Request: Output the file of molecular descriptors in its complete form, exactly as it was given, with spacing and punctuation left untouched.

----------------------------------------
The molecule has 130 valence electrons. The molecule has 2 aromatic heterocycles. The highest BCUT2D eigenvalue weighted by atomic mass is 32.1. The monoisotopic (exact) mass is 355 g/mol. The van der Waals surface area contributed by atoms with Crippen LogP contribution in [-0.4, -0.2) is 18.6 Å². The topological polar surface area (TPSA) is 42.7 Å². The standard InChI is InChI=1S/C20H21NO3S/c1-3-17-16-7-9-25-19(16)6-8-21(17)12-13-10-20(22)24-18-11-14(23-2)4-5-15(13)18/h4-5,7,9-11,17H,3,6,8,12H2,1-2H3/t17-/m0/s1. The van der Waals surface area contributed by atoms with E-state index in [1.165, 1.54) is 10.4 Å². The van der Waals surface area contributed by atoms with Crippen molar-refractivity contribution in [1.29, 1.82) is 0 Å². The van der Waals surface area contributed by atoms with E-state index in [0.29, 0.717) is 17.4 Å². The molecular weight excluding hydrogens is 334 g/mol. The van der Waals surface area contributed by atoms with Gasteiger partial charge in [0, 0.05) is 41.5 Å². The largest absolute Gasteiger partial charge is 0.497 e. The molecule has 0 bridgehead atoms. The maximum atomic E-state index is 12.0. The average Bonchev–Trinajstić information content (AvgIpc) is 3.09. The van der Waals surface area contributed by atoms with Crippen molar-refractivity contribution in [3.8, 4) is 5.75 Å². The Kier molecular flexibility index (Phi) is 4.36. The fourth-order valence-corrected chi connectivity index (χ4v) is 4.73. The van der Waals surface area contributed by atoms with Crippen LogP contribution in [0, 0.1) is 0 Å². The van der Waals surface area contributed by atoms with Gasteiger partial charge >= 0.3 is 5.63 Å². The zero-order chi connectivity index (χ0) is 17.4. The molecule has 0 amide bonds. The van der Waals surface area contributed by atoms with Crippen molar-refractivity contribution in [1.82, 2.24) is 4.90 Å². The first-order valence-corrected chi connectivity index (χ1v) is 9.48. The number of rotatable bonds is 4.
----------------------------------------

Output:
The molecule has 130 valence electrons. The molecule has 2 aromatic heterocycles. The highest BCUT2D eigenvalue weighted by atomic mass is 32.1. The monoisotopic (exact) mass is 355 g/mol. The van der Waals surface area contributed by atoms with Crippen LogP contribution in [-0.4, -0.2) is 18.6 Å². The topological polar surface area (TPSA) is 42.7 Å². The standard InChI is InChI=1S/C20H21NO3S/c1-3-17-16-7-9-25-19(16)6-8-21(17)12-13-10-20(22)24-18-11-14(23-2)4-5-15(13)18/h4-5,7,9-11,17H,3,6,8,12H2,1-2H3/t17-/m0/s1. The van der Waals surface area contributed by atoms with E-state index in [1.165, 1.54) is 10.4 Å². The van der Waals surface area contributed by atoms with Crippen molar-refractivity contribution in [1.29, 1.82) is 0 Å². The van der Waals surface area contributed by atoms with E-state index in [0.29, 0.717) is 17.4 Å². The molecular weight excluding hydrogens is 334 g/mol. The van der Waals surface area contributed by atoms with Gasteiger partial charge in [0, 0.05) is 41.5 Å². The largest absolute Gasteiger partial charge is 0.497 e. The molecule has 0 bridgehead atoms. The maximum atomic E-state index is 12.0. The average Bonchev–Trinajstić information content (AvgIpc) is 3.09. The van der Waals surface area contributed by atoms with Crippen molar-refractivity contribution in [3.8, 4) is 5.75 Å². The Kier molecular flexibility index (Phi) is 4.36. The fourth-order valence-corrected chi connectivity index (χ4v) is 4.73. The van der Waals surface area contributed by atoms with Crippen LogP contribution in [0, 0.1) is 0 Å². The van der Waals surface area contributed by atoms with Gasteiger partial charge >= 0.3 is 5.63 Å². The zero-order chi connectivity index (χ0) is 17.4. The molecule has 0 amide bonds. The van der Waals surface area contributed by atoms with Crippen molar-refractivity contribution in [1.82, 2.24) is 4.90 Å². The first-order valence-corrected chi connectivity index (χ1v) is 9.48. The number of rotatable bonds is 4.